Darvocet and Darvon Symptoms and Warning Signs

More than 115 people die from an opioid overdose every day. Opioid abuse has grown into a national crisis with an estimated economic burden of $78.5 billion a year. 

Do you know someone who is addicted to these prescription narcotics? Keep reading to learn about Darvocet and Darvon symptoms and warning signs. 

Symptoms of Addiction to Darvocet and Darvon

Darvon and Darvocet are narcotic drugs that have propoxyphene. Darvocet also contains acetaminophen.

These drugs were prescribed to people who suffered from migraines to relieve mild to moderate pain. However, because of these drugs’ dangerous side effects and risk of abuse, the U.S. pulled it from the market in November 2010. 

Those who abuse Darvocet and Darvon usually crush the pills and snort them. This disrupts the drug’s time-release features and gives users an instant high. The sensation can last several hours. 

Because of this, the drugs are highly addicting. 

Symptoms of addiction to Darvocet and Darvon include:

  • Nausea and vomiting
  • Muscle aches and pain
  • Headaches
  • Dizziness
  • State of confusion
  • Hallucinations
  • Drowsiness
  • Jaundice or skin rash
  • Vision problems

Even when the drugs are taken as directed, they have dangerous side effects. They can increase thoughts of depression and suicide. When mixed with other drugs and substances, they can lead to death. 

Warning Signs a Loved One May Be Abusing Darvocet and Darvon

Know the warning signs when it comes to a Darvocet and Darvon addiction.

Physical symptoms of addiction include:

  • Dry mouth
  • Lack of appetite
  • Trouble breathing
  • Mental function is compromised

Other physical health effects include migraines and liver damage.

Darvocet and Darvon can also compromise mental health. An addict can suffer from mental issues such as:

  • Shifts in personality
  • Feelings of low-self esteem or anger
  • Anxiety
  • Depression
  • Paranoia
  • Disorientation
  • Changed perception of reality

Is My Child Using Darvocet and Darvon?

Recreational use of prescription opioids by teens is alarmingly high. Nearly 7 out of 10 teens who used prescription opioids for non-medical purposes mixed them with other substances. 

Opioids are substantially more dangerous when mixed with other substances. Teens usually mix prescription drugs with marijuana and alcohol. Teens who mix these drugs are also four times more likely to get drunk frequently.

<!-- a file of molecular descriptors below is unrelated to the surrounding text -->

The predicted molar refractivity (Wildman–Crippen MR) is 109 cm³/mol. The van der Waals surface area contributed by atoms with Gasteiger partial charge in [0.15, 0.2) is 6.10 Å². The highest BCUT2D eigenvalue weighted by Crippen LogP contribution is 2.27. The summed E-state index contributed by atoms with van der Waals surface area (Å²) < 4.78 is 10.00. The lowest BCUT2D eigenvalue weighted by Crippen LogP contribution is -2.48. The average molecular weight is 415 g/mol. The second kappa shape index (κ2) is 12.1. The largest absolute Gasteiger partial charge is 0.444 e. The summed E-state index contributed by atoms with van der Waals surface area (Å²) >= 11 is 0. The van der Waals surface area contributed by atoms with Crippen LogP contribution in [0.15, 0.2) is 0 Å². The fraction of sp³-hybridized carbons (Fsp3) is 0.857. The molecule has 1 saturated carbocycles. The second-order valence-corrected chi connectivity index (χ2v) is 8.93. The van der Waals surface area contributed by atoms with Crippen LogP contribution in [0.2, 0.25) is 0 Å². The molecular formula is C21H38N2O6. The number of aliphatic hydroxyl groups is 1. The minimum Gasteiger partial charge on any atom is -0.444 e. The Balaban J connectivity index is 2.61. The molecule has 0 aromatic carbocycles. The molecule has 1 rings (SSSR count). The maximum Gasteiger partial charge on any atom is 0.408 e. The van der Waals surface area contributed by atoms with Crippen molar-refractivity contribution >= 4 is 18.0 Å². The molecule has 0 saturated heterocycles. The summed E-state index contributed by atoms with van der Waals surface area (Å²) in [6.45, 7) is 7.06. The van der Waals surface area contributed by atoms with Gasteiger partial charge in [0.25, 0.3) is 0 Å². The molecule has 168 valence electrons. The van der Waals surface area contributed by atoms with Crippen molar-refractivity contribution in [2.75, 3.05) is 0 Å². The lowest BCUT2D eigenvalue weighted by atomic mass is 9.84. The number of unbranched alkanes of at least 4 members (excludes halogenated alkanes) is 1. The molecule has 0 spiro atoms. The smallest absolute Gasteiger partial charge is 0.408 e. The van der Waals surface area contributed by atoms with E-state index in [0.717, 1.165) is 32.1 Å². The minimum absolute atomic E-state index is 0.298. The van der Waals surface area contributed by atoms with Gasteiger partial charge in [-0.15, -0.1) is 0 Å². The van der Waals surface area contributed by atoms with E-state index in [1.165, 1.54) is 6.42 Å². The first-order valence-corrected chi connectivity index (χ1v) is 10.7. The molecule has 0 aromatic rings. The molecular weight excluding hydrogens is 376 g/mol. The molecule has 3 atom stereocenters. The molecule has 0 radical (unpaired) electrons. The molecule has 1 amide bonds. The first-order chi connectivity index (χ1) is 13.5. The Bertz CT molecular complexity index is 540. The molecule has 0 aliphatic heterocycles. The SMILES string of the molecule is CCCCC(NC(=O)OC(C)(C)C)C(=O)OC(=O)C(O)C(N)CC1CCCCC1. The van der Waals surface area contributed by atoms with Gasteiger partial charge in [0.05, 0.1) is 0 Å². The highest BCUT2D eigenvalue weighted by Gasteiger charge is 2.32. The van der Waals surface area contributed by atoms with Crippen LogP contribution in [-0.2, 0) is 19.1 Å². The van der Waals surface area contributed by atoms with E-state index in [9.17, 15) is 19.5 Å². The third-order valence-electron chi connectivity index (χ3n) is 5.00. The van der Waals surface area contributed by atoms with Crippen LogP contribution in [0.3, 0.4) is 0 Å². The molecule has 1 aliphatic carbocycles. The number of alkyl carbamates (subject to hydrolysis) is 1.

Do you think your child is using Darvocet or Darvon? Be aware of social warning signs. Someone who is addicted to these drugs will withdraw from their family and friends.

They will isolate themselves to hide their addiction. They end up damaging relationships with those around them. An addict will show little interest in activities they used to enjoy. 

Is My Parent Using Darvocet and Darvon?

Do you suspect your parent is using Darvocet and Darvon? Although these drugs are no longer sold in the U.S. market, they can still be obtained illegally.

People who are addicted to opioids end up developing a tolerance to the drug. They end up needing more of the drug to get high. 

When an addict stops using opioids, they end up going through withdrawal symptoms.

Darvocet and Darvon have severe withdrawal symptoms such as:

  • Paranoia
  • Feelings of crawling sensations
  • Aches
  • Shakiness 
  • Anxiety
  • Nausea
  • Thoughts of suicide
  • Tremors
  • Nightmares

If you think a parent is struggling with an addiction, they need professional help to deal with the withdrawal period. 

Intervention for Darvocet and Darvon Abuse

It’s disheartening to watch a loved one struggle with abuse. There is something you can do to help. You can stage an intervention

An intervention can serve as a lifeline for an addict. It can get them to recognize their patterns and behavior and persuade them to seek help. During an intervention, you can explain to your loved one how their addiction has negatively affected your life.

You can hire an intervention specialist who will help you prepare and plan for the intervention. A specialist can help you put together a team. They can also help you with your speech. 

With the specialist, you can choose the right time and location to hold the intervention. You want to do it when the user is sober and alert.